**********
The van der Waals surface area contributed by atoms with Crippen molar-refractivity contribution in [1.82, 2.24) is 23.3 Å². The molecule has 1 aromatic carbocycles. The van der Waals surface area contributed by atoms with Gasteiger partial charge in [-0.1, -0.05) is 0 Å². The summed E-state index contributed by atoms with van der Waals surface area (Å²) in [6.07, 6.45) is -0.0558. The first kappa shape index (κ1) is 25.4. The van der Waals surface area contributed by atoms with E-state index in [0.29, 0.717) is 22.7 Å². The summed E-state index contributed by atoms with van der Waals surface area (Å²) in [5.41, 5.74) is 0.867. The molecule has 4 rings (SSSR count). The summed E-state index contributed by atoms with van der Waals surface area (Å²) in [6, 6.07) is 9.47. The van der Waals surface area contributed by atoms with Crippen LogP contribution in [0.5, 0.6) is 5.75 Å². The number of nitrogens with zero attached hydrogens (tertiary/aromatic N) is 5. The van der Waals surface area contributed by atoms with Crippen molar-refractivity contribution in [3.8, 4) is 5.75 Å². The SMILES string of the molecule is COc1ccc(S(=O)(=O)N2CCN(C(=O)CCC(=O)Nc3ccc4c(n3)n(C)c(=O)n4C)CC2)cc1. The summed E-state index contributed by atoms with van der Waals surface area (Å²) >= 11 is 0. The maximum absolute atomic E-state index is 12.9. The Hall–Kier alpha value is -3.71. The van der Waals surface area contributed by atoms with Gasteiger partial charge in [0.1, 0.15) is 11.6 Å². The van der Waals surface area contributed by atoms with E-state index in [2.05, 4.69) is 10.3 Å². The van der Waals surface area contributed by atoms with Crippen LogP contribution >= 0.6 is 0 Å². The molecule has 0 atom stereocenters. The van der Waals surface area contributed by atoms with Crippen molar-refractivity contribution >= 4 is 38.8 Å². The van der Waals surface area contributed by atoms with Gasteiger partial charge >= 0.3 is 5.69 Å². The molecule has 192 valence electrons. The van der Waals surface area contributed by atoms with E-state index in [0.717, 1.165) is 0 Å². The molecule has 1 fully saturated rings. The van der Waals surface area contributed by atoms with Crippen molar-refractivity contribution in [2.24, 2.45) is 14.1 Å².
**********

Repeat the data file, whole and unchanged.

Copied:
The van der Waals surface area contributed by atoms with Crippen molar-refractivity contribution in [1.82, 2.24) is 23.3 Å². The molecule has 1 aromatic carbocycles. The van der Waals surface area contributed by atoms with Gasteiger partial charge in [-0.1, -0.05) is 0 Å². The summed E-state index contributed by atoms with van der Waals surface area (Å²) in [6.07, 6.45) is -0.0558. The first kappa shape index (κ1) is 25.4. The van der Waals surface area contributed by atoms with E-state index in [0.29, 0.717) is 22.7 Å². The summed E-state index contributed by atoms with van der Waals surface area (Å²) in [5.41, 5.74) is 0.867. The molecule has 4 rings (SSSR count). The summed E-state index contributed by atoms with van der Waals surface area (Å²) in [6, 6.07) is 9.47. The van der Waals surface area contributed by atoms with Crippen LogP contribution in [0.5, 0.6) is 5.75 Å². The number of nitrogens with zero attached hydrogens (tertiary/aromatic N) is 5. The van der Waals surface area contributed by atoms with Crippen molar-refractivity contribution in [3.8, 4) is 5.75 Å². The SMILES string of the molecule is COc1ccc(S(=O)(=O)N2CCN(C(=O)CCC(=O)Nc3ccc4c(n3)n(C)c(=O)n4C)CC2)cc1. The summed E-state index contributed by atoms with van der Waals surface area (Å²) >= 11 is 0. The maximum absolute atomic E-state index is 12.9. The Hall–Kier alpha value is -3.71. The van der Waals surface area contributed by atoms with Gasteiger partial charge in [0.1, 0.15) is 11.6 Å². The van der Waals surface area contributed by atoms with E-state index in [2.05, 4.69) is 10.3 Å². The van der Waals surface area contributed by atoms with Crippen LogP contribution >= 0.6 is 0 Å². The molecule has 0 atom stereocenters. The van der Waals surface area contributed by atoms with Crippen molar-refractivity contribution >= 4 is 38.8 Å². The van der Waals surface area contributed by atoms with Gasteiger partial charge >= 0.3 is 5.69 Å². The molecule has 192 valence electrons. The van der Waals surface area contributed by atoms with E-state index in [0.717, 1.165) is 0 Å². The molecule has 1 fully saturated rings. The van der Waals surface area contributed by atoms with Crippen molar-refractivity contribution in [2.24, 2.45) is 14.1 Å².